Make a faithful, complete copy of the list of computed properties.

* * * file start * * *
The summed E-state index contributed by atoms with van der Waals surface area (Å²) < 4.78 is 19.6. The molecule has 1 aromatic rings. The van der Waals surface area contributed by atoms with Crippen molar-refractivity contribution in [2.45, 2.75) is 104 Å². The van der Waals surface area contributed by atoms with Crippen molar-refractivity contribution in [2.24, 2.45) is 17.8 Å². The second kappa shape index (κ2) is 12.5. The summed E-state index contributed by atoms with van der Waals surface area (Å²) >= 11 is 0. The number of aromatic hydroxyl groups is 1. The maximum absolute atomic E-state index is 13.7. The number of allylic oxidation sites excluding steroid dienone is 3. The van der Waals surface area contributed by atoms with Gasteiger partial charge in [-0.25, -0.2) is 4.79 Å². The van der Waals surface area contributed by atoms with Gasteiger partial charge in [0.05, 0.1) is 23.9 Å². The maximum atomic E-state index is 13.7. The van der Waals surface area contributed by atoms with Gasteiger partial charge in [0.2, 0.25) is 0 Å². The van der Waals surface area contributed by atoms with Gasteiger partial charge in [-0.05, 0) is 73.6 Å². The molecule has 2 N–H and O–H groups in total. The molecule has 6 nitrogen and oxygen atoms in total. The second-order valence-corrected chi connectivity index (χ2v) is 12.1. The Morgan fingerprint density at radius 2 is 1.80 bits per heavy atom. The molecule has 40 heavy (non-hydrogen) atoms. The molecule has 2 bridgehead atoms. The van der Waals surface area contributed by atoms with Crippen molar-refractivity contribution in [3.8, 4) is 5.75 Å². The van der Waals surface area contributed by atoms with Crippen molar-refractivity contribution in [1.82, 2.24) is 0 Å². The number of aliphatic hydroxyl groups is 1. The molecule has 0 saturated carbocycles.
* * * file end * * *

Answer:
The summed E-state index contributed by atoms with van der Waals surface area (Å²) < 4.78 is 19.6. The molecule has 1 aromatic rings. The van der Waals surface area contributed by atoms with Crippen molar-refractivity contribution in [2.45, 2.75) is 104 Å². The van der Waals surface area contributed by atoms with Crippen molar-refractivity contribution in [2.24, 2.45) is 17.8 Å². The second kappa shape index (κ2) is 12.5. The summed E-state index contributed by atoms with van der Waals surface area (Å²) >= 11 is 0. The number of aromatic hydroxyl groups is 1. The maximum absolute atomic E-state index is 13.7. The number of allylic oxidation sites excluding steroid dienone is 3. The van der Waals surface area contributed by atoms with Gasteiger partial charge in [-0.25, -0.2) is 4.79 Å². The van der Waals surface area contributed by atoms with Gasteiger partial charge in [0.05, 0.1) is 23.9 Å². The maximum atomic E-state index is 13.7. The van der Waals surface area contributed by atoms with Gasteiger partial charge in [0.2, 0.25) is 0 Å². The van der Waals surface area contributed by atoms with Gasteiger partial charge in [-0.05, 0) is 73.6 Å². The molecule has 2 N–H and O–H groups in total. The molecule has 6 nitrogen and oxygen atoms in total. The second-order valence-corrected chi connectivity index (χ2v) is 12.1. The Morgan fingerprint density at radius 2 is 1.80 bits per heavy atom. The molecule has 40 heavy (non-hydrogen) atoms. The molecule has 2 bridgehead atoms. The van der Waals surface area contributed by atoms with Crippen molar-refractivity contribution in [3.8, 4) is 5.75 Å². The van der Waals surface area contributed by atoms with Crippen molar-refractivity contribution in [1.82, 2.24) is 0 Å². The number of aliphatic hydroxyl groups is 1. The molecule has 0 saturated carbocycles.